The other day a work associate brought us a box of See’s Candy as a thank you. I placed the box on my desk until the Doc had a moment and I could give it to him. The pretty golden box, containing some of my favorite chocolates, hovered in the corner of my vision for hours. I even posted on Facebook “An associate delivered #seescandy to the office as a thank you.#Moraldilemma – tell my boss and the a.m. receptionist or keep it for myself?”
When I showed Doc the box he snatched it up saying “Great, I’ll take it home to my family.” And walked off not even offering me a piece. I posted a follow up to my earlier Facebook message and pouted for a moment.
Was I truly upset? No. But, I did find the incident slightly humorous.
A couple of nights later I was at a writing group meeting. At the end a friend approached and handed me a box of Rocky Mountain Chocolate saying, “for you. And only you. No sharing.”
I was touch.
Especially since I’ve only know this woman for a few months and I see her only once a month.
On my way home, waiting at a red light, I opened the box. Six pretty chocolates were tucked inside.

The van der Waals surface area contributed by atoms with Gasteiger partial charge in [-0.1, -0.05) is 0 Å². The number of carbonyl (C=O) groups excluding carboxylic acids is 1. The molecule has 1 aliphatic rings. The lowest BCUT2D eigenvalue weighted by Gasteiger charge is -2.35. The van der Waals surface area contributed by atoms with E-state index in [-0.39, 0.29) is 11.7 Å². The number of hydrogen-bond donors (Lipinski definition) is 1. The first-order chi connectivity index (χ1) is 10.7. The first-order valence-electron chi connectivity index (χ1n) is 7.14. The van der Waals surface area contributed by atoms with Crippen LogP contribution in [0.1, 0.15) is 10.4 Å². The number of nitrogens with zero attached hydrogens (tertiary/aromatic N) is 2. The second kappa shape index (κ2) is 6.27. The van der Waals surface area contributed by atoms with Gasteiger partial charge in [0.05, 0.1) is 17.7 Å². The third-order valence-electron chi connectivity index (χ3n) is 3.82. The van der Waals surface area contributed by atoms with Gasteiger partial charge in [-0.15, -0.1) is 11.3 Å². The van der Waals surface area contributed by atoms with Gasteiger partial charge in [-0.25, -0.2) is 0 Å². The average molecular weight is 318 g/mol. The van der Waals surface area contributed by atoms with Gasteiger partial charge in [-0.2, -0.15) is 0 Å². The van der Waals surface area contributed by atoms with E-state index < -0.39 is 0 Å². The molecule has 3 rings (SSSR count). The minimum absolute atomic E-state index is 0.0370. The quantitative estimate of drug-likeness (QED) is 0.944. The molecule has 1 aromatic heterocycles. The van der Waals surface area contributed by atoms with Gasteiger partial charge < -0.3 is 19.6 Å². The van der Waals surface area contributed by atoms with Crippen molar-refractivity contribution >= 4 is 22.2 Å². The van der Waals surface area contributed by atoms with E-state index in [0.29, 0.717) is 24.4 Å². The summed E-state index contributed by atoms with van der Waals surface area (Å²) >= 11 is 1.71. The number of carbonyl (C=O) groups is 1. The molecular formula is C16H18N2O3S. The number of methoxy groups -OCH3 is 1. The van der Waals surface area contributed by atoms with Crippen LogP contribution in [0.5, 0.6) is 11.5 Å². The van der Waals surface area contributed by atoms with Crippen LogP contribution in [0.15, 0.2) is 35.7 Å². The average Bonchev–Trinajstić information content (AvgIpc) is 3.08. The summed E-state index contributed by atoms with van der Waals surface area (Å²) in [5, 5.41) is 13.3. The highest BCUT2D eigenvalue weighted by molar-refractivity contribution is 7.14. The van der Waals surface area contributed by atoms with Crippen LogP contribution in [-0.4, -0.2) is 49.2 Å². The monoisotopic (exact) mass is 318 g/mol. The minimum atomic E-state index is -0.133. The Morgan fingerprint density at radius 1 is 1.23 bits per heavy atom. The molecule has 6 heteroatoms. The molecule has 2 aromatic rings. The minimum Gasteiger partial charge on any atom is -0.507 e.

I’ve had several thoughts as I’ve slowly savored each piece.
- I should have given her a hug. The jump up out of my seat and throw my arms around her type hug. I know why I didn’t, I was distracted with other people coming up to talk, and so surprised at this thoughtful act it took a moment for the significance to sink in. You know when someone makes a rude comment and it’s not until you’ve walked away that you finally come up the perfect response – like that only with something positive. It wasn’t until I was in my car and had a moment to take in this kind act that I realized the way I truly wanted to respond.
- The acts that make this world a kind and gentle place don’t need to be large and showy. Often the most significate to the receiver are what the giver feels to be a small and ordinary thing. Like six chocolates, a smile, a “oh, you have only two items, go in front of me”
- Part of building and keeping a friendship means taking the time to hear what that person might not even be saying and then acting on it.
- Rocky Mountain Chocolate is good. Very good.
So, with each bite of chocolate I think about:
- Working on focusing more on the person right in front of me
- Opening up and showing how I really feel while I’m right there in moment
- Looking for daily acts where I can be kind and gentle
- Hearing others with my heart
- Remembering to try new things, they can be quite delightful
What is one small act that someone did for you that lifted you up and made a difference?